Vodafone’s new 4G network provides blazing speeds outdoors, but in a test of the network Techworld Australia found widely fluctuating speeds and occasional drops to the 3G network.
Vodafone’s 4G network is initially only available in metro areas of Sydney, Melbourne, Brisbane, Perth, Adelaide, Newcastle and Wollongong. The telco is now allowing existing customers with 4G devices onto the network and will begin selling to new customers next month. Vodafone has said it will deploy 4G in stages, with plans to add 2000 additional mobile sites this year.
Vodafone Hutchison Australia lent us a Samsung Galaxy Note II for our week-long test of the 4G network in Sydney. While Vodafone officially switched on 4G for existing customers on 12 June, we got a head start on 7 June.
A quick disclaimer: adding thousands of customers to a network can increase congestion and negatively affect speeds, so our test may not be entirely representative of customers experience on Vodafone 4G after many more people join the network.
We took the handset on a daily train commute between Museum and North Sydney station, a ride that includes a transfer at Wynyard, crosses the Sydney Harbour Bridge, and includes underground and overground rail.
We also took the phone out on a boat in the Sydney Harbour during the Vivid Festival on an extremely packed weekend (however, it should be noted that Vodafone’s 4G had not yet launched so we were more or less alone on the network). Ookla’s Speedtest.net app was used to measure speeds.
Overall, we found download and upload speeds on Vodafone 4G to be quite fast for the most part, though actual speeds ranged dramatically between really fast and, well, not as fast but still pretty fast.
Over 17 speed tests conducted over the seven days, the average download speed on 4G was nearly 33Mbps while average upload was 12Mbps. Latency ranged between 54ms and 67ms, with an average ping of 58ms.
The download speeds is much lower than the 100Mbps figure flaunted by Vodafone, but still close to what many Australians get from home broadband. In addition, the upload is much faster than what one would get on ADSL.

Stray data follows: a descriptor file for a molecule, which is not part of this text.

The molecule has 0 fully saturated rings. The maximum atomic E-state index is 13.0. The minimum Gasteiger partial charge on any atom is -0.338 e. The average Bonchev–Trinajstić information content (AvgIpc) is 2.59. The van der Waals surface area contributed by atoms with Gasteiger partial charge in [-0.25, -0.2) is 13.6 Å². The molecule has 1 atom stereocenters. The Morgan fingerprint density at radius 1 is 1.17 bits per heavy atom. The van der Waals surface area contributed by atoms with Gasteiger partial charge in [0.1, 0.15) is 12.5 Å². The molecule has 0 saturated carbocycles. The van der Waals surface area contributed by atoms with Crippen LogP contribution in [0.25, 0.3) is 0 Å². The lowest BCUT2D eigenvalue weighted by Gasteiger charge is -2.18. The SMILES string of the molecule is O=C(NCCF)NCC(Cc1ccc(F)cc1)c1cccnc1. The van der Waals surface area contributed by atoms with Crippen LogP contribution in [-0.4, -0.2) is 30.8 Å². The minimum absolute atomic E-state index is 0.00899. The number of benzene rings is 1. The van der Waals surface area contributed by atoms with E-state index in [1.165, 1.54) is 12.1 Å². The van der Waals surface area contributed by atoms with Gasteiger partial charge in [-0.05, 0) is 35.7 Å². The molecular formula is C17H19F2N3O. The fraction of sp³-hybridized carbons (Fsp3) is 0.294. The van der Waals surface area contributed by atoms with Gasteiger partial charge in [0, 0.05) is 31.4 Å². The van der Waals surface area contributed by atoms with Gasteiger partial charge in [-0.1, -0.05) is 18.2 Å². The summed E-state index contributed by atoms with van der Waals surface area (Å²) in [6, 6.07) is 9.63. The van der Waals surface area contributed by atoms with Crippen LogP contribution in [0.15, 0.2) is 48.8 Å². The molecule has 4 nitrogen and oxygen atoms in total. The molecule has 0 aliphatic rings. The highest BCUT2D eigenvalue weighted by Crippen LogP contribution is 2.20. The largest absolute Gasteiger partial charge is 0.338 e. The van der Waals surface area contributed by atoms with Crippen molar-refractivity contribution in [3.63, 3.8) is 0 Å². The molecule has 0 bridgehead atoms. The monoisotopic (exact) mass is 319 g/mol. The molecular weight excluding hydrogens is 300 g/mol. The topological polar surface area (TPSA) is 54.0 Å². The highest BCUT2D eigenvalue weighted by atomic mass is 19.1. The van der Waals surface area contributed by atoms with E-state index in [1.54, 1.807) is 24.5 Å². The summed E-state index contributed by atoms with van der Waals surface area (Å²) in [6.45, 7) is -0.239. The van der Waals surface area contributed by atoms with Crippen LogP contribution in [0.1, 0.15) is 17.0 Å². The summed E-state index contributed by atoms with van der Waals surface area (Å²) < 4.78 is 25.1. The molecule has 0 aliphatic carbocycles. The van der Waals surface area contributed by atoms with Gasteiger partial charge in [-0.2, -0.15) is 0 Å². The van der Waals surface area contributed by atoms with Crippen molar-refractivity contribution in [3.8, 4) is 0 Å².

The highest download speed we experienced on the Vodafone 4G network was 67Mbps at Circular Quay during Vivid Sydney on June 9, and the lowest was 16Mbps as our train approached Wynyard from the bridge. The highest upload speed was 40Mbps at the same time as our highest download speed, and the lowest was 1.6Mbps during a test at Milsons Point.
On a boat in the Sydney Harbour, download speeds ranged from 19-36Mbps and upload speeds ranged from 10-25Mbps. Latency was 55ms for two tests and 67ms for another.
However, on commutes between home and work we did notice our phone switching to Vodafone’s 3G+ and even 3G networks when our train went underground and in some indoor environments.
On my trip from Surry Hills to North Sydney, the phone used 3G from Museum station until it got outside at Circular Quay. Then it dropped to 3G again when the train went underground into Wynyard. When our next train got outside and onto the bridge, 4G returned. But we were back on 3G again when the train cruised into North Sydney station.
On a morning commute today, the phone switched between 3G HSPA and 3G HSPA+ on the Sydney Harbour Bridge, finally finding 4G at Milsons Point.
Reception also tended to worsen indoors, for example dropping to two bars both in a Surry Hills apartment and our North Sydney office. We also only had one to two bars inside the Greenwood shopping centre.
Both issues could be attributable in part to the 4G network using 1800MHz spectrum, which is higher frequency and therefore less able to penetrate walls. Telstra and Optus 4G networks currently also use this spectrum, but in the future they will use lower-frequency 700MHz spectrum purchased in the recent Digital Dividend auction. Telstra also plans to refarm 900MHz spectrum for 4G.
But enough numbers. What does all this mean from a practical perspective?
Streaming music was a breeze. Even with the network switching between 4G and 3G during our commutes, we had no trouble streaming tunes at high quality from Google Music. It took a few seconds to start but after that there were no pauses to buffer or delays between songs.
Streaming video generally worked well. Streaming a standard-definition YouTube video while crossing the Sydney Harbour Bridge worked without any faults. In a Surry Hills apartment, streaming an HD video on YouTube started out well but mid-way through paused a few times to buffer. However, watching the Man of Steel trailer in HD in North Sydney was trouble-free.
Also in Surry Hills, we download a 92MB game in about 20 seconds. That could be nice for last-minute app downloads before getting on an airplane.
While speeds on the Vodafone 4G network vary and never came close to hitting the 100Mbps the telco has bragged about, it still offers a noticeable improvement over 3G. More importantly, when we used the network for everyday activities (i.e. not speed tests), the network never felt sluggish.
An advantage for Vodafone remains that its 4G network uses 20MHz of spectrum in the 1800MHz, which is currently double the capacity of rival networks. That should help keep the network running smoothly when more customers connect to 4G.
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